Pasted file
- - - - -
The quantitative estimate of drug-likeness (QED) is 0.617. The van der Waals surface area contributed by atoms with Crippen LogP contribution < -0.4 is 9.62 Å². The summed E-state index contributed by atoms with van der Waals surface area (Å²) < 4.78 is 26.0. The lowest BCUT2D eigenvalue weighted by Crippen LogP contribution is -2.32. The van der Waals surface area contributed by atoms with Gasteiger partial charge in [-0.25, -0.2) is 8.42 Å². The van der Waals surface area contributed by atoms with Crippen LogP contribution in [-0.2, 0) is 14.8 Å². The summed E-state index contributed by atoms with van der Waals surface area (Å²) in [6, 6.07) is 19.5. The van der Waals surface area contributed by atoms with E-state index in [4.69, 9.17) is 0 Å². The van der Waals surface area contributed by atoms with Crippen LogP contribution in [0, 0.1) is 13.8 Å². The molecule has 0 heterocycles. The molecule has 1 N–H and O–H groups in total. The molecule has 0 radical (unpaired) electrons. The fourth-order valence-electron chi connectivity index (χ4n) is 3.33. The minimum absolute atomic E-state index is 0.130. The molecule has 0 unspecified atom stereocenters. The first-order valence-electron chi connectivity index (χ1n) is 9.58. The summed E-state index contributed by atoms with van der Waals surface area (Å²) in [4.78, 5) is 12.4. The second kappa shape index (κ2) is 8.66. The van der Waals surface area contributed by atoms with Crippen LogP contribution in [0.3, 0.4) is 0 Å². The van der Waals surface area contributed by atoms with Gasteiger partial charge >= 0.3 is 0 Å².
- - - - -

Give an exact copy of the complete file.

The quantitative estimate of drug-likeness (QED) is 0.617. The van der Waals surface area contributed by atoms with Crippen LogP contribution < -0.4 is 9.62 Å². The summed E-state index contributed by atoms with van der Waals surface area (Å²) < 4.78 is 26.0. The lowest BCUT2D eigenvalue weighted by Crippen LogP contribution is -2.32. The van der Waals surface area contributed by atoms with Gasteiger partial charge in [-0.25, -0.2) is 8.42 Å². The van der Waals surface area contributed by atoms with Crippen LogP contribution in [-0.2, 0) is 14.8 Å². The summed E-state index contributed by atoms with van der Waals surface area (Å²) in [6, 6.07) is 19.5. The van der Waals surface area contributed by atoms with E-state index in [4.69, 9.17) is 0 Å². The van der Waals surface area contributed by atoms with Crippen LogP contribution in [0, 0.1) is 13.8 Å². The molecule has 0 heterocycles. The molecule has 1 N–H and O–H groups in total. The molecule has 0 radical (unpaired) electrons. The fourth-order valence-electron chi connectivity index (χ4n) is 3.33. The minimum absolute atomic E-state index is 0.130. The molecule has 0 unspecified atom stereocenters. The first-order valence-electron chi connectivity index (χ1n) is 9.58. The summed E-state index contributed by atoms with van der Waals surface area (Å²) in [4.78, 5) is 12.4. The second kappa shape index (κ2) is 8.66. The van der Waals surface area contributed by atoms with Crippen LogP contribution in [0.3, 0.4) is 0 Å². The van der Waals surface area contributed by atoms with Gasteiger partial charge >= 0.3 is 0 Å².